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9 Colum. J. Tax L. 5 (2017-2018)

handle is hein.journals/colujoutl9 and id is 1 raw text is: 







                                 ARTICLES




  THE MYTH OF CORPORATE TAX RESIDENCE



                                      David  Elkins*


                                         Abstract

         The issue of corporate residence has recently attracted a great deal of attention in
both the popular press and in academic  discourse, primarily because of the phenomenon  of
corporate inversions. The consensus among  commentators  is that the root of the problem is a
flawed  definition of corporate residence, and they have therefore proposed  replacing the
current definition, which relies upon place of incorporation, with another that relies upon
control and management,   home  office, customer base, source of income, or the residence of
shareholders.
         The thesis of this article is that the concept of tax residence is inapplicable to
corporations. Residence  in tax law  delineates the boundaries of distributive justice, and
whereas   corporations cannot  be parties  to a scheme   of distributive justice, corporate
residence is a misnomer.  The  incongruity of corporate residence along with the fact that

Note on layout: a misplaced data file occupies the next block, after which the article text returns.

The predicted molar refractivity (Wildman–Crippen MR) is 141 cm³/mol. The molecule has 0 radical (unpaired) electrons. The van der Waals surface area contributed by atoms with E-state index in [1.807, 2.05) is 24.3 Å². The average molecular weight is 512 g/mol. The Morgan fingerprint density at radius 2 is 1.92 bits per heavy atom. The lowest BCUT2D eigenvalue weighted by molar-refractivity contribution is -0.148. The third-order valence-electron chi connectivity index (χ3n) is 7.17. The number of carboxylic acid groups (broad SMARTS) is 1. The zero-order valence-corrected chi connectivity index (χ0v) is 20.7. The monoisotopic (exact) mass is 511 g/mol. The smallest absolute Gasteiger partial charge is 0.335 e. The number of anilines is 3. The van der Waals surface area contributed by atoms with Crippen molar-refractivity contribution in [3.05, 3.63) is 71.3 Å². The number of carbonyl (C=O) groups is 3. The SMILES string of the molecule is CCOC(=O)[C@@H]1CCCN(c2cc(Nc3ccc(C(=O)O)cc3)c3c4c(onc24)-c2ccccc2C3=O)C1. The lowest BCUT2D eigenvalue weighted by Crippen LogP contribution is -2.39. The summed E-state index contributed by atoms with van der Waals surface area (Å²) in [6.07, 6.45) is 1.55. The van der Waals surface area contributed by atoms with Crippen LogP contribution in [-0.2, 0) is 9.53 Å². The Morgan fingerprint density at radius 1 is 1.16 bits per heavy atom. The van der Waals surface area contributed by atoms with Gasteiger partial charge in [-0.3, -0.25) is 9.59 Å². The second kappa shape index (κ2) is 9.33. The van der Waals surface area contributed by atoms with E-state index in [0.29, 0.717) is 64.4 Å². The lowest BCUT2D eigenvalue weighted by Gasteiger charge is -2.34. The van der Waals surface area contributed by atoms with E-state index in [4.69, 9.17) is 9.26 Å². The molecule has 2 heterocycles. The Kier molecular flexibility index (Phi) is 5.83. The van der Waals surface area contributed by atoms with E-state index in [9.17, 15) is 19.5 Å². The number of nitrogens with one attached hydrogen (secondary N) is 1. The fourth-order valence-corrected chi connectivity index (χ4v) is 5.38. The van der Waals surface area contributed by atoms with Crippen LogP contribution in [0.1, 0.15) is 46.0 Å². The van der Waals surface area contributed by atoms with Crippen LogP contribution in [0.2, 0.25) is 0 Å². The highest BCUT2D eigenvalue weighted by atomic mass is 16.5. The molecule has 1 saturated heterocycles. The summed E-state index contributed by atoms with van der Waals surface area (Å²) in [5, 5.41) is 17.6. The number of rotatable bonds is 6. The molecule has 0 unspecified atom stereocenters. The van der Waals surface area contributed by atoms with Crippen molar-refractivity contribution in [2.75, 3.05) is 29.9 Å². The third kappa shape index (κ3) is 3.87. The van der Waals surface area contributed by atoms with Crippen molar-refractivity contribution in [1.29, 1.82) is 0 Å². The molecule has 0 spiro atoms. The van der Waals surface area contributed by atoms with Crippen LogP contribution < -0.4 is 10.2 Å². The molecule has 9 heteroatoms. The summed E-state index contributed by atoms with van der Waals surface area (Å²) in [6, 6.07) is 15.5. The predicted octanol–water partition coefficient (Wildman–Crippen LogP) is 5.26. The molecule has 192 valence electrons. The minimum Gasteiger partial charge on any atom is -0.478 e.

residence is a fundamental  concept in international taxation is one reason that the current
international tax regime has proven unviable.
         The article then goes on to describe in broad outline an international corporate tax
regime  that avoids the problem of corporate residence by focusing on shareholders instead of
on corporations.















          Professor of Law, Netanya Law School, Israel. Visiting Professor of Law, Tulane University Law
 School, Fall 2017. Ph.D., Bar-Ilan University 1999; LL.M. Bar-l1an University 1992; LL.B., Hebrew
 University of Jerusalem 1982. The ideas that developed into this paper were presented at the Tax Policy
 Colloquium at Loyola, Los Angeles, in response to a presentation by Professor Robert Peroni. In a more
 developed form, this paper was presented at the Law and Society conference in Mexico City, at the Fourth
 International Round Table on Taxation and Tax Policy in Netanya, Israel, and at the Tulane Law School
 Intellectual Life Faculty Workshop. I thank the participants at each of these events for their insightful
 comments.

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